Newspaper article Pittsburgh Post-Gazette (Pittsburgh, PA)

St. Patrick's Day Parade Turns Downtown into a Green Scene Irish Don't Let Rain Drown out Tradition

Newspaper article Pittsburgh Post-Gazette (Pittsburgh, PA)

St. Patrick's Day Parade Turns Downtown into a Green Scene Irish Don't Let Rain Drown out Tradition

Article excerpt

A little rain - or even a lot - couldn't put a damper on tradition.

Pittsburgh's annual St. Patrick's Day parade drew crowds and kicked off in fine form Saturday morning, despite cloudy skies and wet streets. Umbrellas and tents lined the sidewalks, guarding hundreds of merry-makers - all clad in green - from the rain that fell throughout the morning.

Even before the parade officially started Downtown at 10 a.m., the sound of vuvuzelas trumpeted down Grant Street and the Boulevard of the Allies. Screams, cheers and bagpipes joined in the raucous cacophony.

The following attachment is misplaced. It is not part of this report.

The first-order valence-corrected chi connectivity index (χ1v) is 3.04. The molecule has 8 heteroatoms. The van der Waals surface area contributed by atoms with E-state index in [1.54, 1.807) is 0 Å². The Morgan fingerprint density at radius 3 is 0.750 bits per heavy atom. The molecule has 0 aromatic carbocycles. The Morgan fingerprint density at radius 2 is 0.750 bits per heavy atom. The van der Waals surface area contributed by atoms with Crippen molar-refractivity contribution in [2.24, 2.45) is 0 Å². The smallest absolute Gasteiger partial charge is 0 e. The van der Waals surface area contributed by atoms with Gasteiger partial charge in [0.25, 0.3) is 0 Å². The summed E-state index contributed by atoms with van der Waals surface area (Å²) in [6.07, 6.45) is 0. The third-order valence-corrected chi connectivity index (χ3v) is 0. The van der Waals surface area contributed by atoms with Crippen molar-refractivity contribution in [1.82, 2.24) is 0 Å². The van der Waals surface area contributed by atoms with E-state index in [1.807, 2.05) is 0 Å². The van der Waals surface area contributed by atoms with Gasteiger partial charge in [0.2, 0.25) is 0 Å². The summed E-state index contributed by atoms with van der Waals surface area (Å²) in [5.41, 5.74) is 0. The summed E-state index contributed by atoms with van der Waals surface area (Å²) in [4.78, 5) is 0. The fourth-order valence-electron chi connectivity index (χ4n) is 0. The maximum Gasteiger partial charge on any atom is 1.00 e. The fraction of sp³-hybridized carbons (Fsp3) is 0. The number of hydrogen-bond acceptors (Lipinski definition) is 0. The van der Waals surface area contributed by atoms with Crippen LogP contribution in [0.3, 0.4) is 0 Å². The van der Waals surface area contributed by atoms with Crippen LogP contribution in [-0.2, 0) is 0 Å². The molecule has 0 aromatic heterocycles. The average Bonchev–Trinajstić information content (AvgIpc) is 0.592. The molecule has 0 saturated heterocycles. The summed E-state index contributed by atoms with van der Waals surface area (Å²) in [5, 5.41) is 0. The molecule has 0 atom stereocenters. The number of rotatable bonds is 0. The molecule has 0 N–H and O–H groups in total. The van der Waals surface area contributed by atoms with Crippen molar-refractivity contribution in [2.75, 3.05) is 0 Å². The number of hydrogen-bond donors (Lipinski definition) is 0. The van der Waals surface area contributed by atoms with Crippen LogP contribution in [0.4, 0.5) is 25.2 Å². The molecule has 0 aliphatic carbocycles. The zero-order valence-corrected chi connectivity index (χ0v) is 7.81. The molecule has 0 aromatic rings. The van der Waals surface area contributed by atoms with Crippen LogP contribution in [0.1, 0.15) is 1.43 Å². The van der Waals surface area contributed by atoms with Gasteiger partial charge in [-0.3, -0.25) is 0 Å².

Some paradegoers dressed in kilts and suspenders, while others donned fake green beards or dyed their hair green. Vendors selling all sorts of green-themed items - scarves, hats, beads - roamed the parade route.

Floats carrying Irish dancers, who stayed balanced despite the rain and moving vehicles, drove down the route to cheers from University of Pittsburgh students, who used the opportunity to yell "Let's go Pitt!"

There was even a wee bit of drinking. Some brought flasks with them, others made do with Jell-O shots in plastic cups, while many stuck to coffee as temperatures remained chilly in the upper 40s.

Bishop David Zubik greeted spectators during the parade, protected under an umbrella.

"Glad you're under a tent," he said to one group, dry on a Grant Street sidewalk.

Paradegoers took different measures to stay out of the rain. Several took shelter in a parking garage on Smithfield Street and the Boulevard of the Allies, coloring the rows with green. Others ducked into open buildings or coffee shops when the weather proved to be a little too much.

But for most, St. Patrick's Day is more than just a day; it's a custom that doesn't bend to bad weather.

For the Gardner family, the parade symbolizes more than 50 years of family tradition. …

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